May 29, 2012 5:38:36 AM
Six great Cornish experiences
It’s not all about the pasties! In an excerpt from Lonely Planet Magazine, we share six unmissable things to do in picturesque Cornwall.
Cornwall’s ecological cause célèbre has its tenth birthday in 2011, and things have come a long way since it opened in 2001. The three space-age biomes are still very much the main attraction, housing exotic plants from all over the globe, but these days Eden is a year-round destination. In winter, a full-size ice rink springs into life during the Time of Gifts festival and, in summer, big-name acts play in the shadow of the biomes for the popular Eden Sessions (2011′s line-up included Brandon Flowers and The Flaming Lips). An enormous gift shop means you’re unlikely to go home empty-handed.
Once a quiet north coast lobster port, Padstow is now the epicentre of Rick Stein’s ever-expanding culinary empire, which encompasses restaurants, a deli, a gift shop, a fish and chip shop, a seafood school and several hotels, plus another chip shop and seafood bar in Falmouth and a newly acquired pub in St Merryn. There are, however, pretenders to the Stein throne: Nathan Outlaw, just across the estuary in Rock, received a second Michelin star for his eponymous restaurant in January, while Paul Ainsworth at Number 6 Restaurant in Padstow is a name to watch.
Cornwall is awash with stately homes, but few can match the all-round splendour of Lanhydrock. The ancestral home of the aristocratic Robartes family has been owned by the National Trust since 1953 and offers a fascinating insight into life above and below stairs in Victorian England. Much of the house was rebuilt after a devastating fire in 1881, but parts of it date back to the 17th century, including the 29-metre Long Gallery and its ornate plasterwork ceiling. Around the house, more than 800 acres of woodland and landscaped gardens roll all the way down to the River Fowey.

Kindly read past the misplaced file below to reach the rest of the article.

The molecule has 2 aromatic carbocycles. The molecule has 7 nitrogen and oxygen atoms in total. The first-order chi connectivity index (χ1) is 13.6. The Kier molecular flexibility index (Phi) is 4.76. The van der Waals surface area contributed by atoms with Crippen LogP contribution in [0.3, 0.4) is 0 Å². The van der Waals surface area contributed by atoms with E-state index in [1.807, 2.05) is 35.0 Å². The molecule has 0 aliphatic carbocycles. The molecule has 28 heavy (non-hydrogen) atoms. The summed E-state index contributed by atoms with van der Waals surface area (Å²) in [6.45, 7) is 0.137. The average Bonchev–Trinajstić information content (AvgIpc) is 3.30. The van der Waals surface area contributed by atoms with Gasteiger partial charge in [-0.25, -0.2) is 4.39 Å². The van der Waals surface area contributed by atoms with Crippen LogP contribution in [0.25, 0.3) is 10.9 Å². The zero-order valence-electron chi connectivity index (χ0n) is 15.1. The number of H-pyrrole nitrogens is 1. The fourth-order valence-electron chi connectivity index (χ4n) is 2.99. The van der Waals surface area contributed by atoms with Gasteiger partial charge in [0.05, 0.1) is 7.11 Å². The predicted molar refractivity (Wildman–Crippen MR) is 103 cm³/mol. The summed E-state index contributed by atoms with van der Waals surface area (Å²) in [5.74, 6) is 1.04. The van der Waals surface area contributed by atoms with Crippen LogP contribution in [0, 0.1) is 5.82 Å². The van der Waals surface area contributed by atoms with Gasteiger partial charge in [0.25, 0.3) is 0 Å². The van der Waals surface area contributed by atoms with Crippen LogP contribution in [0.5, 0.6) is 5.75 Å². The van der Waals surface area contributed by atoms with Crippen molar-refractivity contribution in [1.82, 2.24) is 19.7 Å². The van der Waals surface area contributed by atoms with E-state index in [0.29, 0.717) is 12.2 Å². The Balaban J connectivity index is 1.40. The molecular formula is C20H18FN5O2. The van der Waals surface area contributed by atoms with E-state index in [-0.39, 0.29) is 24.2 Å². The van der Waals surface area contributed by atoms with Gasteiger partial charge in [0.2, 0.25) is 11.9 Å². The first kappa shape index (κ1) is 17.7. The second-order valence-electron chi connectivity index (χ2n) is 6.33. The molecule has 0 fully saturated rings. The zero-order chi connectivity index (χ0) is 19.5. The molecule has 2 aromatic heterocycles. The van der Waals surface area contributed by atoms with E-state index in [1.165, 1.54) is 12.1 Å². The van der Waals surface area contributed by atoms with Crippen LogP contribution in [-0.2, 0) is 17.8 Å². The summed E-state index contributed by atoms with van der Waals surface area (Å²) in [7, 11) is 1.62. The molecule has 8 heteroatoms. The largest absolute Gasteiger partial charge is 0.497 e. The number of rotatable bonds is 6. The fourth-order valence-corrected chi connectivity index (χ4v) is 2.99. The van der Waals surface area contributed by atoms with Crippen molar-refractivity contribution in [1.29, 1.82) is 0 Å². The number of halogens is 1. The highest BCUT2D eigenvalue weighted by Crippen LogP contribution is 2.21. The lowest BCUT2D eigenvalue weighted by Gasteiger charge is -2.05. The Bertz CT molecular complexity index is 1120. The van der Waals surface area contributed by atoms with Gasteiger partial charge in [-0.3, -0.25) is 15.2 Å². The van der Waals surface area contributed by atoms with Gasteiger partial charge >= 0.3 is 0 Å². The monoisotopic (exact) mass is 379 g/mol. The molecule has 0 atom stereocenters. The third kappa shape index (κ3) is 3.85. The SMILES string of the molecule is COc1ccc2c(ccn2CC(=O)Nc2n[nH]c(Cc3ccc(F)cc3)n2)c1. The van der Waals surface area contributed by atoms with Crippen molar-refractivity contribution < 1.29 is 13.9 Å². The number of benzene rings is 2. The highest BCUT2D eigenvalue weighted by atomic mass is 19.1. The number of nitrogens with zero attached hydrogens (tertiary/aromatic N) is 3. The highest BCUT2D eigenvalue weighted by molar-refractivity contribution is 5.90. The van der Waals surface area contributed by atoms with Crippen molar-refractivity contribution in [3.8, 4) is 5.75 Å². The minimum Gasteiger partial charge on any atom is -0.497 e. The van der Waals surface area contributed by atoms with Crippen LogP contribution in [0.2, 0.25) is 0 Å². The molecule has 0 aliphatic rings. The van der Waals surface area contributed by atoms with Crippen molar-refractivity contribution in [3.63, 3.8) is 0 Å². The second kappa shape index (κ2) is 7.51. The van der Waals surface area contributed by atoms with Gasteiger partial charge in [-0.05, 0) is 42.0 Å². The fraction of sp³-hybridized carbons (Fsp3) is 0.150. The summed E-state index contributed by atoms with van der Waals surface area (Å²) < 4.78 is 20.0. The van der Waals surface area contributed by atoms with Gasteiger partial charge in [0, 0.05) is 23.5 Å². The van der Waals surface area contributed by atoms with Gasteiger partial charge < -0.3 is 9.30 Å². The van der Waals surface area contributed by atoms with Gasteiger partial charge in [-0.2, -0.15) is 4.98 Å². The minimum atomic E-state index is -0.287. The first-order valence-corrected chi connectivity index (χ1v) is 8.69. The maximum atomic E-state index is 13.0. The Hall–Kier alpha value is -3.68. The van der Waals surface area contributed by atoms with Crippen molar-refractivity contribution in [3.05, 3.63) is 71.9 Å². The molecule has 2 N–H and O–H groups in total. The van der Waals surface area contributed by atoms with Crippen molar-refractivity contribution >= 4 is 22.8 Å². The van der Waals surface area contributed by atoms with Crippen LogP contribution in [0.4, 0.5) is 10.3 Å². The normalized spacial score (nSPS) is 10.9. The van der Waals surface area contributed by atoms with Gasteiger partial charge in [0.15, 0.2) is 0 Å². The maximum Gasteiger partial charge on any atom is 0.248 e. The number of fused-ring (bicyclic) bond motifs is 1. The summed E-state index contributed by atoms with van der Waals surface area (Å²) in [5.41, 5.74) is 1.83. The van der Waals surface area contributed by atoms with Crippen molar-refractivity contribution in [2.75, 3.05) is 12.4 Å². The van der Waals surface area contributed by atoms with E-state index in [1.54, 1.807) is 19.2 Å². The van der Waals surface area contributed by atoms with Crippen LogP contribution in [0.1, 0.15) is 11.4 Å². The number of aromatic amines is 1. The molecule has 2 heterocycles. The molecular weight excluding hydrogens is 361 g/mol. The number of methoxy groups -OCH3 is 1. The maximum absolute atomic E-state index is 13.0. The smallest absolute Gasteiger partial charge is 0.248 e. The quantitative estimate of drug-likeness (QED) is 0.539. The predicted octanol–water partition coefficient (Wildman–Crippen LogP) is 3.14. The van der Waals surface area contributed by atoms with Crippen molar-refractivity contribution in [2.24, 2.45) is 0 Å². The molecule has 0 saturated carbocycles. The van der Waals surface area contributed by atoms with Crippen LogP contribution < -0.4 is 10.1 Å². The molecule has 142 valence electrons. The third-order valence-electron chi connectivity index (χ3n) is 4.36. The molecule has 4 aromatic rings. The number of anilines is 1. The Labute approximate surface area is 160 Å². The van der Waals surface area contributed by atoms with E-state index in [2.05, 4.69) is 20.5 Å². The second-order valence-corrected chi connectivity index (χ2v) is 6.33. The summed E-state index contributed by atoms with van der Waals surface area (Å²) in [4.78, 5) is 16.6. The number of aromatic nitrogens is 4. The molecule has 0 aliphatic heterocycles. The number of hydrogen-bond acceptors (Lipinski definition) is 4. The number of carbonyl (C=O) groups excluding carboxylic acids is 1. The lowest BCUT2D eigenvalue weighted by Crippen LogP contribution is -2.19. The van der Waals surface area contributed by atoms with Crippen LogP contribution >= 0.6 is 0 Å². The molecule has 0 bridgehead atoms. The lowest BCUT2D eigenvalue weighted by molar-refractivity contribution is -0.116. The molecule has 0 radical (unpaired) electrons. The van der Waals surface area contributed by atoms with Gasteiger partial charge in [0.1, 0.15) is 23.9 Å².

Cornwall’s mining heritage has left an indelible mark on the county’s landscape. Crumbling buildings that once housed the steam engines for the mines pepper the horizon. For a proper insight into the unimaginably tough lives of Cornwall’s hard rock men, you need to head underground. Knowledgeable guides – some of them ex-miners – lead fascinating expeditions into the murky mineshafts that burrow into the rocks around Geevor. Claustrophobes, however, should probably stick to the mine museum above ground.
Budding Bear Grylls can hone their survival skills with an all-day bushcraft course at South Penquite Farm, in the wild surroundings of Bodmin Moor. Appropriately, its website warns, ‘Please do not rely on any satellite navigation device you may have as these do not work with our postcode.’ The day covers the basics – fire lighting, shelter building, foraging, cooking on an open fire – and introduces the moor’s natural habitats and unique wildlife. For something more sedate, there are art workshops, fly-fishing and walks around the organic farm.
This old tramway between Portreath and Devoran was originally built to carry copper ore from the mines around Gwennap, but it’s now been converted into a superb bike track that runs for 11 miles between the north and south coasts. It’s mainly flat and level, and passes through atmospheric industrial ruins that form part of the Cornwall and West Devon Mining Landscape, a Unesco World Heritage Site established in 2006. You can hire bikes at both ends, or there’s parking if you’d prefer to bring your own.
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